(John Kemp is a Reuters market analyst. The views expressed are his own)
* Chart 1: tmsnrt.rs/2dOroBg
* Chart 2: tmsnrt.rs/2dOrHvX
* Chart 3: tmsnrt.rs/2dKGyre
* Chart 4: tmsnrt.rs/2dKHFan
By John Kemp
LONDON, Oct 4 (Reuters) - The United States is experiencing a structural increase in gas demand with more gas-fired power stations operating more hours per year and consuming a record volumes of gas.
But domestic gas production is turning down, with output nearly 4 percent lower in July 2016 compared with July 2015 (“Falling U.S. gas output meets stronger demand”, Reuters, Oct 3).
Growing demand for gas and shrinking supplies are not sustainable, so gas prices will have to rise to encourage more drilling and limit the use of some gas-fired power plants.
U.S. power producers had 448 gigawatts of gas-fired generation capacity in July 2016, an increase of 25 gigawatts since the end of 2012, according to the Energy Information Administration (tmsnrt.rs/2dOroBg).
Installed gas-fired capacity is scheduled to grow by another 11.5 gigawatts to 459 gigawatts by the end of 2017, when it will be almost 9 percent higher than five years earlier.
Most of the extra capacity uses combined-cycle technology. Total gas-fired capacity will have risen nearly 9 percent between 2012 and 2017 but combined-cycle will increase by almost 14 percent over the same period (tmsnrt.rs/2dOrHvX).
Historically, most gas-fired power plants burned gas in a boiler to raise steam (similar to a coal-fired plant) or combusted it directly in a gas turbine (similar to an aircraft jet engine).
Steam turbines and especially combustion turbines waste lots of heat and are relatively inefficient and expensive ways to generate electricity.
But they can ramp production up and down more quickly than coal-fired steam turbines, which made them ideal for meeting short periods of peak power demand in summer and winter.
Used mostly in peaking mode, gas-fired steam turbines were used for less than 12 percent of the time on average in 2015 while combustion turbines were used less than 7 percent of the time.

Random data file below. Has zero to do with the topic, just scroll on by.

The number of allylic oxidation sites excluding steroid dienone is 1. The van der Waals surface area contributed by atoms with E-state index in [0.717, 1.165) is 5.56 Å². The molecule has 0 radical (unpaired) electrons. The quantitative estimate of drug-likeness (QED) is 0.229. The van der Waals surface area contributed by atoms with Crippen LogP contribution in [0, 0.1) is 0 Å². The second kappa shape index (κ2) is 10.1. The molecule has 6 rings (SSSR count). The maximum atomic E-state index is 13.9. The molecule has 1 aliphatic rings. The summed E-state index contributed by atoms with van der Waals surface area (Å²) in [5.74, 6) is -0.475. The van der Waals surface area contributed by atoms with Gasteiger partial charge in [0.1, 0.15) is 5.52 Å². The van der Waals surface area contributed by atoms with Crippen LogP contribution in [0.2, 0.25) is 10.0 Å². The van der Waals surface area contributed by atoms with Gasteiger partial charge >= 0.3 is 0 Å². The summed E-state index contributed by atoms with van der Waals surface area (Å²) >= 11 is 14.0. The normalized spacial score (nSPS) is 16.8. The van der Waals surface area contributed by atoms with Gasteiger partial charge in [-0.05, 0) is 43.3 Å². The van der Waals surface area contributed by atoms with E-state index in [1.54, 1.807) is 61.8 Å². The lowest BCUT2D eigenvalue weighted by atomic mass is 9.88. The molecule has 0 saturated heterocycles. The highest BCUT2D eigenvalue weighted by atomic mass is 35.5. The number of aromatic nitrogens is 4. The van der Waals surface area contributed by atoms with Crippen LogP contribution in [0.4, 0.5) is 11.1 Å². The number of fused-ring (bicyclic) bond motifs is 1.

Combined-cycle units, however, are designed to operate far more efficiently: gas is first burned in a combustion turbine and then the exhaust heat used to raise steam in a boiler.
Both the turbine and the boiler can be used to drive generation sets, enabling more of the fuel’s energy content to be converted into electricity.
Combined-cycle units are designed to provide baseload throughout the year rather than just during periods of peak demand.
The average combined-cycle plant operated more than 56 percent of the time in 2015, according to the Energy Information Administration.
Capacity factors for combined-cycle plants have been trending upward over the last few years as they replace coal-fired units thanks to stricter emissions regulations and falling gas prices.
The average gas-fired combined-cycle plant operated for the equivalent of 4,932 hours at full power in 2015, up from 4,489 hours in 2012, an increase of almost 10 percent.
Average coal unit operation dropped to the equivalent of 4,783 hours from 4,981 hours over the same period (“Average utilization for natural gas combined-cycle plants exceeded coal plants in 2015”, EIA, April 2016).
Capacity factors at combined-cycle units continued to increase in 2016, while coal-fired power plants sat idle more of the time, thanks to low gas prices.
The proliferation of combined-cycle plants with high capacity factors is driving a big structural increase in gas consumption and tightening the gas market.
Unusually high temperatures across the most populous parts of the United States since the end of May helped drive record gas combustion by power producers this summer (tmsnrt.rs/2dKGyre).
But with more gas-fired power plants being installed and running for more hours, underlying gas demand has been increasing, whatever the weather.
With more combined-cycle capacity due to come online, gas consumption will continue to increase, other things being equal.
The combination of rising gas consumption with stagnating or falling gas production is clearly unsustainable in the medium term (tmsnrt.rs/2dKHFan).
Gas prices will have to rise to reverse the slump in gas production and cut capacity utilisation at combined-cycle plants to conserve fuel.
The EIA forecasts gas use in the power sector will decline by 2.3 percent in 2017 as rising gas prices spur a modest switch back towards coal (“Short-Term Energy Outlook”, EIA, September 2016).
Editing by David Evans